16. Such a legal framework for Spectrum needs to:

a) Enable the utilization of the spectrum in a liberalized and technologically neutral manner, and allow a spectrum assignee to deploy new technologies.

b) Maintain policy continuity, allowing the existing spectrum (and exemptions) assigned at present to continue for a specified time period.

c) Ensure flexibility to the Central Government for spectrum usage in public interest.

17. To enable more efficient use of spectrum, repurposing of a frequency range for a different use and re-arrangement of a frequency range is often required. Therefore, the law needs to contain provisions for re-farming and harmonization of frequency range. Further, it needs to provide that the Central Government may permit the sharing, trading, leasing and surrender of spectrum assigned, subject to prescribed terms and conditions, including applicable fees or charges.

Right of Way

18. Despite the widespread availability of telecommunication in our country, tremendous improvement is required to ensure continuity of connectivity. As we move on to better technologies such as the deployment of 5G, their full value can be achieved only with smooth connectivity. Effective right of way is a pre-requisite to achieve this to enable expansion of telecommunication network and improvement of telecommunication services.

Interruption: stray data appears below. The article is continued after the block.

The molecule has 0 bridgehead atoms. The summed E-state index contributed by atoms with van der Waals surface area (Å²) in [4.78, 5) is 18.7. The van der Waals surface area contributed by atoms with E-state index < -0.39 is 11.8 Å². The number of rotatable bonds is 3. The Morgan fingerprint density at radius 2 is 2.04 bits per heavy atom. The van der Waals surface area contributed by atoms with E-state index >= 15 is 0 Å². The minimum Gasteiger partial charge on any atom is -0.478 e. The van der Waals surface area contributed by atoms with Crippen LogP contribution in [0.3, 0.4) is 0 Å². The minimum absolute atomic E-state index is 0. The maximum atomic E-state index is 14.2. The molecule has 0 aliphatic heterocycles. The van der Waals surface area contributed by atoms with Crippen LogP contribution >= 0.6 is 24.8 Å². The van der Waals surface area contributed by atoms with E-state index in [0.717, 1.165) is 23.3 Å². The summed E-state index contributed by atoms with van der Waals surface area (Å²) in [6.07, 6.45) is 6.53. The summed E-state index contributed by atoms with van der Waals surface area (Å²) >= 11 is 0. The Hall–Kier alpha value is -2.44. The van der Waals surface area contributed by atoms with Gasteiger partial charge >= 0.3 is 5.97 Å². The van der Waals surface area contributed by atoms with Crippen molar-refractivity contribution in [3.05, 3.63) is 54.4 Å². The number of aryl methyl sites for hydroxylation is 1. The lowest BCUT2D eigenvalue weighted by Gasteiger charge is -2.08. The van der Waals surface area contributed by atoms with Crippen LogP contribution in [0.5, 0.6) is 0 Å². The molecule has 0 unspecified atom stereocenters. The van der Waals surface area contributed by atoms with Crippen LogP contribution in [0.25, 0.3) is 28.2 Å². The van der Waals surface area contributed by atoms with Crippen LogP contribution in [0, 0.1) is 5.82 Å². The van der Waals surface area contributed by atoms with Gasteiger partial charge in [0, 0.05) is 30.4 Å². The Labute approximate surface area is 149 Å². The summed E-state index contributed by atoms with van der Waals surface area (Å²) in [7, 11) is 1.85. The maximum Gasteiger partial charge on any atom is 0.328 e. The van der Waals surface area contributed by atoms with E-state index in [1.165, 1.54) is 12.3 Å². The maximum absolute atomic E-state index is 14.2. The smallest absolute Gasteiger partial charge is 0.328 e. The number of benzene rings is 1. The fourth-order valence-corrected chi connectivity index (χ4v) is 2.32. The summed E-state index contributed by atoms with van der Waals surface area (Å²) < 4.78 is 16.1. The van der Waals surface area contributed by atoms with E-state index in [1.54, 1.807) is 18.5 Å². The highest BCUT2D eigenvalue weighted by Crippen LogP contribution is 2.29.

19. A new law needs to provide a robust regulatory framework to obtain Right of Way in a uniform, non-discriminatory manner for establishment of telecommunication infrastructure. Such a law also needs provisions to create an effective dispute resolution framework relating to Right of Way.

20. In line with the vision of PM Gati Shakti initiative, the new framework needs to incorporate provisions for establishing common ducts and cable corridors in infrastructure projects to ensure integrated development of infrastructure.

Framework for mergers, acquisitions etc.

21. With a view to simplifying the framework for mergers, demergers and acquisitions, or other forms of restructuring, a new law needs to allow for any licensee or registered entity to comply with the scheme for restructuring as provided under the Companies Act, 2013, and simply inform the Department of Telecommunications, as required. This process needs to be simplified.

Provisions pertaining to Insolvency